Ladybird And Marguerite

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A guerrilla garden perspective.

It’s all rather wild over the back garden fence. Bouts of heavy rain have flattened and mashed some of the plants. But then others are thrusting to the fore as the guerrilla garden* enters its yellow phase. The marguerites aka dyers’ chamomile (Anthemis tinctoria ) are putting on a good show and attracting all sorts of bugs: longhorn beetles and hover flies as well as ladybirds, though if the final photo is a harlequin ladybird (?Pete?) we could probably do without it.

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* The guerrilla garden is a strip of unofficial planting along our back garden border with the neighbouring field.

 

Square Perspective #15

Old And New In Dubai

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Here is the dhow harbour on Dubai Creek as seen from a water taxi. The photo itself is old, so I expect this vista may well have even higher high rises these days. The whole place was a building-site in the late ‘90s.

Dubai is of course the trading-tourist-business hub of the Middle East, if not the planet.  Given its position on the Persian Gulf, it is likely that its  trading past goes way back to prehistoric times. (Much still remains to be discovered beneath the desert sands that invaded the peninsula from the second millennium BCE).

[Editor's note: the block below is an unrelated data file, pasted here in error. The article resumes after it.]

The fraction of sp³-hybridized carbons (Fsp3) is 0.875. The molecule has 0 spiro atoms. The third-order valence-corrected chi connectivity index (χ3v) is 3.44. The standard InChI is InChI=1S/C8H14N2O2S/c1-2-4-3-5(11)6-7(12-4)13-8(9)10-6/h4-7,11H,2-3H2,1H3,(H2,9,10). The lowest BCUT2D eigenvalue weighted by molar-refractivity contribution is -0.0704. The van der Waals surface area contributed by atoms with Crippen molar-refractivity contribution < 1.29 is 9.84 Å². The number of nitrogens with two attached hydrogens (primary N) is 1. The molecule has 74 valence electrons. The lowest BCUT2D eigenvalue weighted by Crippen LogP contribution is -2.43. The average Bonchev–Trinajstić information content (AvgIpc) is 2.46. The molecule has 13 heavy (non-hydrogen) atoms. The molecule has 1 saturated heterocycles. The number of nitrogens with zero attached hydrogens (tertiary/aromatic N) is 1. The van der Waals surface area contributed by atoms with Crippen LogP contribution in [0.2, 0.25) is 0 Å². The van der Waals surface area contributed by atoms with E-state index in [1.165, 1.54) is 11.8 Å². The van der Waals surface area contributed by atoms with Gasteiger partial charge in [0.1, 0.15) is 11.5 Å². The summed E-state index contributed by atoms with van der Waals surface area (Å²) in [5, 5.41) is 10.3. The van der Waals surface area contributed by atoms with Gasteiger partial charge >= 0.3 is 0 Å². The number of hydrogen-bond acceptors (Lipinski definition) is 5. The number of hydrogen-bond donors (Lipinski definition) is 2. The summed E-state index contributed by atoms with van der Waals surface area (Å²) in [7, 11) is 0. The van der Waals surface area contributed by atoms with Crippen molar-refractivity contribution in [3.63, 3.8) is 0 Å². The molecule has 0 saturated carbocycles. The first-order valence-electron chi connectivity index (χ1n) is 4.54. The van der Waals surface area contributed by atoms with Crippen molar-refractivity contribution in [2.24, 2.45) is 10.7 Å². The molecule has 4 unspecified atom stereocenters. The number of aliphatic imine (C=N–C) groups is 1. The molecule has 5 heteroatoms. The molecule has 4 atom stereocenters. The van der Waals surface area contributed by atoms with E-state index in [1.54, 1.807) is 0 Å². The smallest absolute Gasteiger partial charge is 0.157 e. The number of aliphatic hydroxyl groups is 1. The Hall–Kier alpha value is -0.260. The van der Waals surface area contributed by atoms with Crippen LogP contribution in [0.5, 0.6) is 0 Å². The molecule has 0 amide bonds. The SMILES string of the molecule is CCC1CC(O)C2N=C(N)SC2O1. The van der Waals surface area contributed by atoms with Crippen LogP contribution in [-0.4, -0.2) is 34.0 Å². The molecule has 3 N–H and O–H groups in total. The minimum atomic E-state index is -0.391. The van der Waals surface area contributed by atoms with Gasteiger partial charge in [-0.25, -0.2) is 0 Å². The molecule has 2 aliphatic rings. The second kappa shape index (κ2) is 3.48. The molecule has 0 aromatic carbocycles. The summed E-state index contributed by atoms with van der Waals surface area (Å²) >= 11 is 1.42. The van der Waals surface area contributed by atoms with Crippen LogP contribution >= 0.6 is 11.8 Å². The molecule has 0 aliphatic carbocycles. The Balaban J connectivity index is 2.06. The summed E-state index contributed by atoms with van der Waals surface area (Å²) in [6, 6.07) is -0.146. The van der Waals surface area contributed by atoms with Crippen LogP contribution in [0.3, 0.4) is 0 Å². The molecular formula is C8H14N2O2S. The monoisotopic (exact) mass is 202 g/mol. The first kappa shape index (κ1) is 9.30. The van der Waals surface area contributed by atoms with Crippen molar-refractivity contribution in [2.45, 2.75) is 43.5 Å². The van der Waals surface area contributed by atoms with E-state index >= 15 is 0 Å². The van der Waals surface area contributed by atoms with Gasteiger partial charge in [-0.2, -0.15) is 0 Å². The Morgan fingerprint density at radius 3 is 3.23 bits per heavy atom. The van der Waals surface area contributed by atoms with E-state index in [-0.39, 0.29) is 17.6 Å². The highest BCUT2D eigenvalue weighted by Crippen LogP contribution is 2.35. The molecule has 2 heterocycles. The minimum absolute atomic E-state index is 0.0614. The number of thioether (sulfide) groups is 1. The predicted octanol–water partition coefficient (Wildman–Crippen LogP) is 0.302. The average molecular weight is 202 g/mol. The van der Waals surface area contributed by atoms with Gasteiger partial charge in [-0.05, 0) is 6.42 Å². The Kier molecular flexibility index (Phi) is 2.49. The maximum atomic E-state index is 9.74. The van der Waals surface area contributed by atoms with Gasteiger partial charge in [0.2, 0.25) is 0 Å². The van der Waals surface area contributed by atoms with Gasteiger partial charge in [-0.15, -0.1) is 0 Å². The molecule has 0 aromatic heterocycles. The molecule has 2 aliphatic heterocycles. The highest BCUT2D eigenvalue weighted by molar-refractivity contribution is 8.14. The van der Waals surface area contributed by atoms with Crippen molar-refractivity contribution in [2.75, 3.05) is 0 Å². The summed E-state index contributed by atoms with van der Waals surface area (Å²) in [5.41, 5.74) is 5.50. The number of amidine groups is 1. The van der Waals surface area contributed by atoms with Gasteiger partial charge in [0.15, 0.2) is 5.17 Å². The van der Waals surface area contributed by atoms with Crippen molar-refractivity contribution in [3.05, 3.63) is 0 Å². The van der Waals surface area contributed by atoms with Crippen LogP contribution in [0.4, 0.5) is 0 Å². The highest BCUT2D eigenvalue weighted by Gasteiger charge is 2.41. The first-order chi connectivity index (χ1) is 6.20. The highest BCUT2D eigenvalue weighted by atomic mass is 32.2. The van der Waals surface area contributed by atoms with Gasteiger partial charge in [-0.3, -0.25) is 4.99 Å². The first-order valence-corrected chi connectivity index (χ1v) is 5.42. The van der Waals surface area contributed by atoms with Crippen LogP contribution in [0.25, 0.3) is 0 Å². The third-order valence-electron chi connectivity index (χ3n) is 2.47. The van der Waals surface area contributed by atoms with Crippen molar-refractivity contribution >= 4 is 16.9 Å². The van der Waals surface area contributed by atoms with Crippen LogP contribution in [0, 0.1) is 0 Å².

There is little of great antiquity in the city now, although the dhows are of course successors of the fleets that traded down the African coast and across the Indian Ocean for the last two thousand years. The oldest surviving building is the Al Fahidi Fort  built in 1787. It now houses a fabulous small museum; or rather, the museum was created by excavating underneath the fort courtyard and was easy to miss when we were there. And if ever you are in Dubai – it should not be missed.

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Throughout the 19th century it seems the Creek-side settlement was little more than a village with fishermen, pearl divers, passing Bedouin and Indian and Persian traders. But by the end of the century the ruler of Dubai, was having a grand house built for him: the Sheikh Saeed Al Maktoum House is also a museum, its fabric, including the fine (air conditioning) wind towers immaculately restored.